Shai Gilgeous-Alexander talks about foot injury, chances of Olympic play

  • Oops!
    Something went wrong.
    Please try again later.
  • Oops!
    Something went wrong.
    Please try again later.
  • Oops!
    Something went wrong.
    Please try again later.
·2 min read
In this article:
  • Oops!
    Something went wrong.
    Please try again later.
  • Oops!
    Something went wrong.
    Please try again later.
  • Oops!
    Something went wrong.
    Please try again later.

Oklahoma City Thunder guard Shai Gilgeous-Alexander’s season ended around March 24 when he was diagnosed with right foot plantar fasciitis.

After about a month and a half of dealing with the injury, the star said during his exit interviews on Monday that the foot is progressing but still not back to normal.

“Feel a lot better than I did a month ago, two months ago, I feel like I’m getting better every day. So I’m satisfied with that,” Gilgeous-Alexander said.

Without Gilgeous-Alexander in the lineup, the Thunder finished the season 3-25.

Head coach Mark Daigneault had emphasized in the first days of the injury that the absence was not maintenance- or rest-related.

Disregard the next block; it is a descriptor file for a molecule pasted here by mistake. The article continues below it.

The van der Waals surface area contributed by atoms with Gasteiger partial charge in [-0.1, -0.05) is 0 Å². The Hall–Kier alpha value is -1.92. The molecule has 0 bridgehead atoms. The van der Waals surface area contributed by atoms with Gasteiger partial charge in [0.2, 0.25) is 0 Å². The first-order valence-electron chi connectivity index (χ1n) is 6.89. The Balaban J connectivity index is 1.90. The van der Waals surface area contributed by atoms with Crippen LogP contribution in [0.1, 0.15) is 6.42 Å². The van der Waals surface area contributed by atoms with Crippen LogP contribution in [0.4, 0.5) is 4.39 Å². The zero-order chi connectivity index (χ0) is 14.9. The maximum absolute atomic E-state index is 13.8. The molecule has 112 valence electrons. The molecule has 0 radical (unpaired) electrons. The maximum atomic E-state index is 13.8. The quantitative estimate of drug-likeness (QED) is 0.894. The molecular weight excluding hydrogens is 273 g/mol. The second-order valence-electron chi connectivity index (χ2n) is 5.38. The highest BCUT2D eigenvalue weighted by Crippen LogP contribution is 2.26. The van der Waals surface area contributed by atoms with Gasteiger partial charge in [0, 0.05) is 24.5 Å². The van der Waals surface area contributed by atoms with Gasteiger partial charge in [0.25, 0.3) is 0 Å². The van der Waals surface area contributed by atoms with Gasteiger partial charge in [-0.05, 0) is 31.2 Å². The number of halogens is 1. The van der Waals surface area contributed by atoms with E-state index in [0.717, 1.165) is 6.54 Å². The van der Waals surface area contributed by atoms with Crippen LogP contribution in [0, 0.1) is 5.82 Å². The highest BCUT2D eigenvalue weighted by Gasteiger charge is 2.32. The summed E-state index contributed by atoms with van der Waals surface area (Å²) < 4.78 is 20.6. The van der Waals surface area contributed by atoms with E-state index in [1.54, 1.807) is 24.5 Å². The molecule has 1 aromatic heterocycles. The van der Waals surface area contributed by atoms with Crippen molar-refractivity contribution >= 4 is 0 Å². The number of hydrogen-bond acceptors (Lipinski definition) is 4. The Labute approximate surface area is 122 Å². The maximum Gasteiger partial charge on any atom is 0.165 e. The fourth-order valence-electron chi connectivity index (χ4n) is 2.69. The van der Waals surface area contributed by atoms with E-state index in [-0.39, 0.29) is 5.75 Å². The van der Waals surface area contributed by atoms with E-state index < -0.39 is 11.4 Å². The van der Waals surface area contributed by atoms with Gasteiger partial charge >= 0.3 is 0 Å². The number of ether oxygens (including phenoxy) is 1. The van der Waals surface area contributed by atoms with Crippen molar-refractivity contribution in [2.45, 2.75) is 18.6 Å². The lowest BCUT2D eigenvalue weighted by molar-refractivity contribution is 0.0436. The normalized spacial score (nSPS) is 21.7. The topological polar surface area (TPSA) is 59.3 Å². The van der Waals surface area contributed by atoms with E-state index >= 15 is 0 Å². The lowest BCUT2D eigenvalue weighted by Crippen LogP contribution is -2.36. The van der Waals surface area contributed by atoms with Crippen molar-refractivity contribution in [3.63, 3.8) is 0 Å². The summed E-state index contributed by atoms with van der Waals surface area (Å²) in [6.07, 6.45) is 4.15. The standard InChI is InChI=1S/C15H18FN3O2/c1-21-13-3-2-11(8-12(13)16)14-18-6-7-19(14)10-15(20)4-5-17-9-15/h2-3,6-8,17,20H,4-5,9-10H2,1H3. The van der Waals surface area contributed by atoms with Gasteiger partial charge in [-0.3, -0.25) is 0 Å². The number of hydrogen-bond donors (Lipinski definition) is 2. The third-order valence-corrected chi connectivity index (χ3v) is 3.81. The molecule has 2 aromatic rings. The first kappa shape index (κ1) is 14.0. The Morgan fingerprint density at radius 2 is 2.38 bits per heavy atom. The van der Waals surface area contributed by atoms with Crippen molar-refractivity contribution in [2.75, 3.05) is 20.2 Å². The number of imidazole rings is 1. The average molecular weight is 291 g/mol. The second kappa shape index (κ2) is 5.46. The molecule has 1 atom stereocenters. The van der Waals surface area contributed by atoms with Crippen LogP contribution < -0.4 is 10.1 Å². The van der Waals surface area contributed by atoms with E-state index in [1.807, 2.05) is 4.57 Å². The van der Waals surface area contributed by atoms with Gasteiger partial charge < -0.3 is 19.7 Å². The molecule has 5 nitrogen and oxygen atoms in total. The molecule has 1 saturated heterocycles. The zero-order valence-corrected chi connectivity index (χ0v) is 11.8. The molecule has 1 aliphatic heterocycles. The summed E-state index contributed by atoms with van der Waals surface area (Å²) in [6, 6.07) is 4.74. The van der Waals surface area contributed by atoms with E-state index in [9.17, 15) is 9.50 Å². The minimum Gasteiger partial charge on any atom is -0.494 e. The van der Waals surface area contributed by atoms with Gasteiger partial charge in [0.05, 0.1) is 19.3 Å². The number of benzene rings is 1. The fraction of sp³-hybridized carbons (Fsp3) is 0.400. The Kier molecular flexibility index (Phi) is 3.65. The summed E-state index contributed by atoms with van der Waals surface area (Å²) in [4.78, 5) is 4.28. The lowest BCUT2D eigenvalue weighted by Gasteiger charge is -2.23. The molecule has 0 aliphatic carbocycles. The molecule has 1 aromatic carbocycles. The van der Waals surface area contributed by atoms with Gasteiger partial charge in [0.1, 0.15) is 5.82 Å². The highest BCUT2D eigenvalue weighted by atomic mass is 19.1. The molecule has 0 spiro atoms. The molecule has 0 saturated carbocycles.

When Gilgeous-Alexander was placed on the injured list, the Thunder also shut down Al Horford. Daigneault said at the time that it was earlier than the team had planned to shut Horford down, but they did so at this time because Gilgeous-Alexander’s “significant” injury presented a reasonable time to start focusing on the young players.

That put Oklahoma City on its true trajectory for a bottom-five record in the NBA, but the team also knew the seriousness of the injury. Just last season, a different Thunder player dealt with a different case of plantar fasciitis.

Forward Isaiah Roby first suffered the injury when he played at Nebraska. At the time, he was told that he would be able to play through it without lasting effects.

That was shown to be wrong. Roby underwent surgery on the right foot in July 2020 and missed the NBA bubble the next month as a result.

Since he finished rehab, he said, he has not felt pain in the area.

“When I heard that he was dealing with that, it told him … it can get worse,” Roby said during his exit interview. “Be smart about it. Don’t try to be a hero, don’t try to rush back from this, because you don’t want it to linger.”

This injury has created pause for Gilgeous-Alexander’s summer plans. He wants to play on the Canadian Olympic team, but said he will only do so if he’s “100% healthy.”

“It’s not a no, it’s not a yes. Me and my people still gotta figure out timelines from when I’m there and then from there we’ll figure it out,” he said.

If Gilgeous-Alexander is able to play, he would have the chance to compete in the Olympics alongside fellow Canadien and Thunder teammate Lu Dort.

Related

Al Horford talks about Oklahoma City Thunder season, future

Mark Daigneault reflects on first season as head coach of OKC Thunder